Health Policy Journal Club, Health Policy, Administration & Operations, Social EM

Health Policy Journal Club: Null Results and Next Steps

How do we decrease health care costs among those with the highest utilization?

In the United States, 50% of health care costs are accumulated by only 5% of the population. To curb health care spending, programs have been developed to improve outcomes in patients with high health care use, with mixed results.

The Camden Coalition's Camden Core Model (CCM) is one program designed to improve coordination of care and navigation of our complex health systems with the goal of reducing frequent admissions and associated costs. Early results were promising, but a randomized evaluation found that readmission rates were not significantly reduced. The goal of the present study was to determine why the program had null results.

The authors recruited 800 patients in Camden, NJ, who had been admitted to the hospital in the prior 6 months and met certain "measures of complexity." Measures of complexity included having 5 or more prescriptions, lacking social support, having unstable housing, or having co-morbid mental health or substance use disorders. The patients were randomized to receive usual care or the CCM at discharge. Patients assigned to CCM received services including home visits, medication management, scheduling of and accompaniment to appointments, and connection to community resources. They then used Medicaid and billing data to evaluate the rates of outpatient follow-up and hospital readmission.

CCM did meet its primary goal of increasing ambulatory care visits. The treatment group were more likely to attend a follow-up appointment within 14 days of discharge than the control group (42.35% vs 27.14%) and had on average 0.7 more primary care visits within 1 year of discharge. Despite increased ambulatory visits, readmission rates were essentially unchanged (62.34% of the treatment group vs 61.7% of the control group were readmitted within 180 days). The study results had similar findings for emergency department visits.

Patients with high health care utilization generally have complex medical and social needs. These patients frequently face challenges associated with substance use disorders, mental illnesses, unstable housing, and discrimination in addition to their other medical conditions. While many programs aim to improve outpatient care coordination, the results of this study imply that this is not sufficient to reduce readmission rates in this complex patient population. CCM proponents express that "short-term care coordination could never address decades of trauma, complexity, and deprivation." Though the evaluation found null results, there is still information to gain.

These results emphasize the importance of addressing support of high-need patients beyond direct medical care such as providing housing and legal assistance.

Finkelstein A, Cantor JC, Gubb J, Koller M, Truchil A, Zhou RA, Doyle J. The Camden Coalition Care Management Program improved intermediate care coordination: a randomized controlled trial. Health Aff (Millwood). 2024;43(1):131-139.

Background: When a randomized evaluation finds null results, it is important to understand why. We investigated two very different explanations for the finding from a randomized evaluation that the Camden Coalition's influential care management program—which targeted high-use, high-need patients in Camden, New Jersey—did not reduce hospital readmissions. One explanation is that the program's underlying theory of change was not right, meaning that intensive care coordination may have been insufficient to change patient outcomes. Another explanation is a failure of implementation, suggesting that the program may have failed to achieve its goals but could have succeeded if it had been implemented with greater fidelity.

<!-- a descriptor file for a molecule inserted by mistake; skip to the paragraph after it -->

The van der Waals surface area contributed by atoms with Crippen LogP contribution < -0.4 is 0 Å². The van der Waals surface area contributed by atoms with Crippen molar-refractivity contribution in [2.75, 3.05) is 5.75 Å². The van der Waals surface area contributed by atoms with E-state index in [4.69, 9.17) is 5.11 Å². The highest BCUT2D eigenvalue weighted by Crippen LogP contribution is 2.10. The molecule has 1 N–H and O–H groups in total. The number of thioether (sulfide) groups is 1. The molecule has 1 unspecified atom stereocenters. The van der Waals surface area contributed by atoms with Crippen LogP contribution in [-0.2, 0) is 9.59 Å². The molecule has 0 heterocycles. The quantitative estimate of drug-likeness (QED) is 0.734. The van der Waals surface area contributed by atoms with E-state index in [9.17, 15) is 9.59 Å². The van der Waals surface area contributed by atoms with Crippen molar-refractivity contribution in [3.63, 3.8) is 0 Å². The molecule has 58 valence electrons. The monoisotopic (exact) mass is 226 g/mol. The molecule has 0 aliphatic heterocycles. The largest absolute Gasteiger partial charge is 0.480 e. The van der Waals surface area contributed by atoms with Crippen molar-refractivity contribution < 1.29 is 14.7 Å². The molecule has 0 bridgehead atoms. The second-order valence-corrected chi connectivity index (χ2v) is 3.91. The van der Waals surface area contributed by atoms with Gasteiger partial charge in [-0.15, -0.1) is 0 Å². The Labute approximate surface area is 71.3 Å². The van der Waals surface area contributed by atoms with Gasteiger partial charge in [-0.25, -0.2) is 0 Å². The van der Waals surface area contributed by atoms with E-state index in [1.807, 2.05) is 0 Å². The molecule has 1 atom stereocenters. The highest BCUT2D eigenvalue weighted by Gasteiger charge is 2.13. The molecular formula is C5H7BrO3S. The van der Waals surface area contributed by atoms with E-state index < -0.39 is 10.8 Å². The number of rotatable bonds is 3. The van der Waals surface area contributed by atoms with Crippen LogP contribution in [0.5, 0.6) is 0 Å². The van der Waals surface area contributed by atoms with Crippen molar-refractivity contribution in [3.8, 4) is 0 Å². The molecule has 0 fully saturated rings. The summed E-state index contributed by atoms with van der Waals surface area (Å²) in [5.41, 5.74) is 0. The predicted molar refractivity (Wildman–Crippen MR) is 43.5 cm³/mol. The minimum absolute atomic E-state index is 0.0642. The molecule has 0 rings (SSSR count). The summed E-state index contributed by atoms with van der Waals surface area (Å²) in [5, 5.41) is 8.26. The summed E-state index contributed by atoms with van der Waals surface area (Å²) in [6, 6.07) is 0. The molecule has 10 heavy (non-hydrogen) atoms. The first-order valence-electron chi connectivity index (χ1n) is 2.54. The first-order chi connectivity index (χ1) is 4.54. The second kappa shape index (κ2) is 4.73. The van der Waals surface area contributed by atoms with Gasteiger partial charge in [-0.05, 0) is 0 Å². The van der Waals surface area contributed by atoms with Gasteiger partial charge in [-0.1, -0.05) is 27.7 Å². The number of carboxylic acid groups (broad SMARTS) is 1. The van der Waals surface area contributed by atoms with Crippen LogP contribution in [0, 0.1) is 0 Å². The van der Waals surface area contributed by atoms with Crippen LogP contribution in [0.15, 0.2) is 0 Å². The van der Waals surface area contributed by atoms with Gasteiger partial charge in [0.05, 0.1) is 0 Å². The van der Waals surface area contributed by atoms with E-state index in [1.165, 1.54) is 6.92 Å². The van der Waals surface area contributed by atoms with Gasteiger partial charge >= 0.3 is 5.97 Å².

To test these two explanations, we linked study participants to Medicaid data, which covered 561 (70%) of the original 800 participants, to examine the program's impact on facilitating postdischarge ambulatory care—a key element of care coordination. We found that the program increased ambulatory visits by 15 percentage points after 14 days post-discharge, driven by an increase in primary care; these effects persisted through 365 days.

These results suggest that care coordination alone may be insufficient to reduce readmissions for patients with high rates of hospital admissions and medically and socially complex conditions.

EMRA + PolicyRx Health Policy Journal Club: A collaboration between Policy Prescriptions and EMRA

As emergency physicians, we care for all members of society, and as such have a unique vantage point on the state of health care. What we find frustrating in our EDs - such as inadequate social services, the dearth of primary care physicians, and the lack of mental health services - are universal problems. As EM residents and fellows,  we learn the management of myocardial infarctions and traumas, and how to intubate, but we are not taught how health policy affects all aspects of our experience in the ED. Furthermore, given our unique position in the health care system, we have an incredible opportunity to advocate for our patients, for society, and for physicians. Yet, with so many competing interests vying for our conference education time, advocacy is often not included in the curricula. This is the gap this initiative aims to fill.  Each month, you will see a review of a new health policy article and how it is applicable to emergency physicians.  

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